Clinical/anatomic pathologists are specialized doctors who examine human tissue samples to try to cure diseases or find ways to mitigate chronic conditions. Pathologists in general are essentially like detectives, but work to figure out how diseases affect human beings. This can include some of the prosaic work familiar to television viewers, while clinical/anatomic pathologists race against time to help doctors with diagnoses to save afflicted patients. The work can also be directed postmortem to help determine causes of death and mitigating factors.
Clinical pathologists typically analyze blood, bodily fluids, and other specimens drawn from patients, while anatomical pathologists examine physical tissue samples collected through biopsies and small extractions. In many labs the jobs are combined, which creates the position of an clinical/anatomical pathologist. Regardless of the nature of the specimens examined, the goal is similar: these specialized pathologists work in a laboratory environment which allows them to make physical observations of samples and collect data from computerized spectrometers, chromatographs, and centrifuges.
Clinical/anatomical pathologists usually issue a finding from the tissue samples examined, and these findings offer probabilities based on various conditions, diseases, or malformations present. For living patients, the pathologist may recommend a likely treatment, while in a case of postmortem examination, the pathologist may offer their findings to attending physicians to be combined with other known aspects of the patient for determining a cause of death.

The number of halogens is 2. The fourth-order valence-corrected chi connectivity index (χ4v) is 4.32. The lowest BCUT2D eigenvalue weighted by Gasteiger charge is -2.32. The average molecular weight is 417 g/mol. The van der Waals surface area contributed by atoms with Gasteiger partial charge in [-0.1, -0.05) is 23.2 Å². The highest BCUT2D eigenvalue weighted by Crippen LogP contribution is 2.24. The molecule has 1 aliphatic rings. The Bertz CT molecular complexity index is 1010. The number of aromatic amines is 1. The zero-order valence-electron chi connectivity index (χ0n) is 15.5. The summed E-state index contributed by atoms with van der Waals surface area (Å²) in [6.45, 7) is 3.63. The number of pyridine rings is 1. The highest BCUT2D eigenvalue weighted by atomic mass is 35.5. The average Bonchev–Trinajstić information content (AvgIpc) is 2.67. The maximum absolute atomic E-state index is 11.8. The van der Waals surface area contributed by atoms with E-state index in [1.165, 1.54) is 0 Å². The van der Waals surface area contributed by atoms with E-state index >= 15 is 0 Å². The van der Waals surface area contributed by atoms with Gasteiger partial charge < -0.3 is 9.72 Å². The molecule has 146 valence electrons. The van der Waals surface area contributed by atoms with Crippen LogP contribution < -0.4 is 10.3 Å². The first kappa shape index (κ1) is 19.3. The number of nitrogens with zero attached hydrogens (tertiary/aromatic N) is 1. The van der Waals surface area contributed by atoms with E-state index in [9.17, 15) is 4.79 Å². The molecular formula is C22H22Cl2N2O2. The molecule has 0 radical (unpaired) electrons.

A clinical/anatomical pathologist not only needs a medical degree and certification to practice medicine, but also specialized education and training, which typically includes extensive laboratory study in college and extended residency and internship before earning professional recognition. Clinical/anatomical pathologists typically work regular hours in a hospital or clinical laboratory setting.
Clinical / Anatomic Pathologist Tasks
Research and understand the nature of diseases to improve patient diagnosis and treatment.
Provide testing results and treatment advice to other physicians and specialists.
Perform diagnostic testing and analysis on patient body tissue specimens.
Train and educate medical students and staff as required.